The situation here is similar. While a guardian ad litem’s duty is to act in the ward’s best interests, as we discussed ante in section II.B., he or she does not answer to the ward, but to the court. “[T]he guardian ad litem is but an officer and representative of the court.” (Serway v. Galentine, supra, 75 Cal.App.2d at p. 89; see also Berry v. Chaplin, supra, 74 Cal.App.2d at p. 657 [noting the guardian ad litem is both an officer and agent of the court].) Thus, as a matter of law, there is no basis for finding an attorney-client relationship between a guardian ad litem and a ward.

Further, any factual indicia of an attorney-client relationship is completely absent here. There was no agreement for representation between McClintock and West. There are no allegations that West was attorney of record at any point, appeared in court without Kaufman, signed any document as McClintock’s attorney, or was named as attorney in any document. Indeed, McClintock claims that West refused to speak to him after May 2008, which is hardly indicative of an attorney-client relationship. In short, there are simply no allegations of an attorney-client relationship sufficient to hold West accountable for legal malpractice. Because he has failed to adequately allege such a relationship, the demurrer to this claim was properly sustained.

E. West’s Alleged Actions Outside the Scope of Her Authority

In a short argument devoid of legal authority, McClintock argues the court should have overruled the demurrer based on West’s actions that fell outside the scope of her role as guardian ad litem. The only such action that McClintock discusses is the so-called “stalking” incident, which he claims led to West’s refusal to communicate with him. He argues this is the most “damaging” thing imaginable, and claims that thereafter West’s representation of him was “a total sham.” None of these allegations, however, create a cognizable cause of action.

In his reply brief, McClintock argues West’s actions in this respect were “extreme and outrageous.” To the extent that McClintock suggests we analyze these actions under his claim for intentional infliction of emotional distress (even though not alleged in the second amended complaint as such), we will do so.

“‘[T]o state a cause of action for intentional infliction of emotional distress a plaintiff must show: (1) outrageous conduct by the defendant; (2) the defendant’s intention of causing or reckless disregard of the probability of causing emotional distress; (3) the plaintiff’s suffering severe or extreme emotional distress; and (4) actual and proximate causation of the emotional distress by the defendant's outrageous conduct.’ [Citation.]” (Huntingdon Life Sciences, Inc. v. Stop Huntingdon Animal Cruelty USA, Inc. (2005) 129 Cal.App.4th 1228, 1259.) “‘Conduct, to be “‘outrageous’” must be so extreme as to exceed all bounds of that usually tolerated in a civilized society.’ [Citation.]” (Ibid.)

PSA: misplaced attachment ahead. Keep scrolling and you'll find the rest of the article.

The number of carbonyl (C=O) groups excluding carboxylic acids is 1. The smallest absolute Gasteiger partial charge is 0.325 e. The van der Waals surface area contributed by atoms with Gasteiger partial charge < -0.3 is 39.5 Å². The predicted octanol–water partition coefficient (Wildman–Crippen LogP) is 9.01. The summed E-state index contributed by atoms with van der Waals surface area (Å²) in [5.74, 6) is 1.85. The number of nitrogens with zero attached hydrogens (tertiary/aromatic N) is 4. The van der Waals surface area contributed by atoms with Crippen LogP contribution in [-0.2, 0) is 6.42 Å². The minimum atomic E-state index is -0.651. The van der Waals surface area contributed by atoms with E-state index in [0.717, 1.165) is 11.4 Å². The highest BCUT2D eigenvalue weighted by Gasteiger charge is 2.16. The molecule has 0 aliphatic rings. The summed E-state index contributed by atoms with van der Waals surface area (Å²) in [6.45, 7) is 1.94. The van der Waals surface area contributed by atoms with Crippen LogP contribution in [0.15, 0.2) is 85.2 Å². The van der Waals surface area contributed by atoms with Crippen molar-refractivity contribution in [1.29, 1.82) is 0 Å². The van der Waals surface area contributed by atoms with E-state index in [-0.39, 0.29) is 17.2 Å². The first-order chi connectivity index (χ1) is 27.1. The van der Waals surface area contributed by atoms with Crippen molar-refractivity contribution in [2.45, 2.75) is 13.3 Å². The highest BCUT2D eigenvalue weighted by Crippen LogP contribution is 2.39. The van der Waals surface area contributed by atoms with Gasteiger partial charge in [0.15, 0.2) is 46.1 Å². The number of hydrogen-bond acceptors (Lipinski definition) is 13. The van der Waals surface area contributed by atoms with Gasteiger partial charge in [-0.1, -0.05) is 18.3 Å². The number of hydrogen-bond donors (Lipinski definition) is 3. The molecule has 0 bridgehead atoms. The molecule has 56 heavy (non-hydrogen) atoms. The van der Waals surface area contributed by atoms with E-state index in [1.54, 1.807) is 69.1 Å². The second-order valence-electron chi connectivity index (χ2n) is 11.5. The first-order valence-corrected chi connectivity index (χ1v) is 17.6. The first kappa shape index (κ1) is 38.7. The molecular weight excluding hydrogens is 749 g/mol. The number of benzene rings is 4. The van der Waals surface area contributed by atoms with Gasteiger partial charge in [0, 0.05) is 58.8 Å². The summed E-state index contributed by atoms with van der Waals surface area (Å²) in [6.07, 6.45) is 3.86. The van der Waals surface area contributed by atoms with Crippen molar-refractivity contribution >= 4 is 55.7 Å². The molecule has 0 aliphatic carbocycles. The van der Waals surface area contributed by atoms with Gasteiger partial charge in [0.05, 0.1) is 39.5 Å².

As a matter of law, accusing a person of stalking, stating that one is afraid of him, and refraining from contacting them directly thereafter is not “extreme and outrageous” conduct, even in this context. West had other means to learn McClintock’s desires, to the extent they were relevant and that she did not already know them, such as by communicating with Kaufman. Even if West’s conduct was somehow interpreted as sufficiently extreme or outrageous, there is no allegation or reasonable inference that West’s conduct was undertaken with the intent to cause or with the reckless disregard of the probability of causing such emotional distress.

With respect to releasing McClintock’s medical records to Sara’s attorney, which was the actual pleaded basis for the intentional infliction of emotional distress claim, West’s decision to execute the release is subject to quasi-judicial immunity, for the reasons discussed ante in section II.B. The court properly sustained the demurrer to this cause of action.

F. Leave to Amend

McClintock did not argue below, and does not argue here, that further leave to amend his complaint is warranted. Given the legal principles set forth above, we find no reasonable probability that McClintock could amend his complaint to state a viable cause of action. The demurrer was therefore properly sustained without leave to amend. (Blank v. Kirwan, supra, 39 Cal.3d at p. 318.)

III

DISPOSITION

The judgment is affirmed. The West defendants are entitled to their costs on appeal.

WE CONCUR: O’LEARY, P. J., RYLAARSDAM, J.